Take the 2-minute tour ×
Stack Overflow is a question and answer site for professional and enthusiast programmers. It's 100% free, no registration required.

I am about to start a project where my final goal is to classify short texts into classes: "may be interested in visiting place X" : "not interested or neutral". Place is described by set of keywords (e.g. meals or types of miles like "chinese food"). So ideally I need some approach to model desire of user based on short text analysis - and then classify based on a desire score or desire probability - is there any state-of-the-art in this field ? Thank you

share|improve this question

1 Answer 1

This problem is exactly the same as sentiment analysis of texts. But, instead of the traditional binary classification, you seem to have a "neutral" opinion. State-of-the-art in sentiment analysis is highly domain-dependent. Techniques that have excelled in classifying movies do not perform as well on commercial products, for example.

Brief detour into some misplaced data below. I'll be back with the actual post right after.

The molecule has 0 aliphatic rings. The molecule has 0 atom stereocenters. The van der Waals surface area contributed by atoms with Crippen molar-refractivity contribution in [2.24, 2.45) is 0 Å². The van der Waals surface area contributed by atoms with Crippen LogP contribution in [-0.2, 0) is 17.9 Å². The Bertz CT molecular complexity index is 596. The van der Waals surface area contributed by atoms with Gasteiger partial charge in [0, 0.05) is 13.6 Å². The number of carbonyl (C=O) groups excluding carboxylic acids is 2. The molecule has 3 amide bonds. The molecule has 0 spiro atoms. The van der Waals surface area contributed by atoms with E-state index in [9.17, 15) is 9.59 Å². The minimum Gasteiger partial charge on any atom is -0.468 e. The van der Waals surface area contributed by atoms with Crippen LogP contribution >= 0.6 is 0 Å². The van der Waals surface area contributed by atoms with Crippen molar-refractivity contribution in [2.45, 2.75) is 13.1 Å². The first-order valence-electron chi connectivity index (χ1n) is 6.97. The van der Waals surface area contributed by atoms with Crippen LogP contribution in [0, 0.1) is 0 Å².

Additionally, even the feature-selection is highly domain-dependent. For example, unigrams work well for movie review classification, but a combination of unigrams and bigrams perform better for classifying twitter texts.

My best advice is to "play around" with different features. Since you are looking at short texts, twitter is probably a good motivational example. I would start with unigrams and bigrams as my features. The exact algorithm is not very important. SVM usually performs very well with correct parameter tuning. Use a small amount of held-out data for tuning these parameters before experimenting on bigger datasets.

The more interesting portion of this problem is the ranking! A "purity score" has been recently used for this purpose in the following papers (and I'd say they are pretty state-of-the-art):

  • Sentiment summarization: evaluating and learning user preferences. Lerman, Blair-Goldensohn and McDonald. EACL. 2009.
  • The viability of web-derived polarity lexicons. Velikovich, Blair-Goldensohn, Hannan and McDonald. NAACL. 2010.
share|improve this answer

Your Answer

 
discard

By posting your answer, you agree to the privacy policy and terms of service.

Not the answer you're looking for? Browse other questions tagged or ask your own question.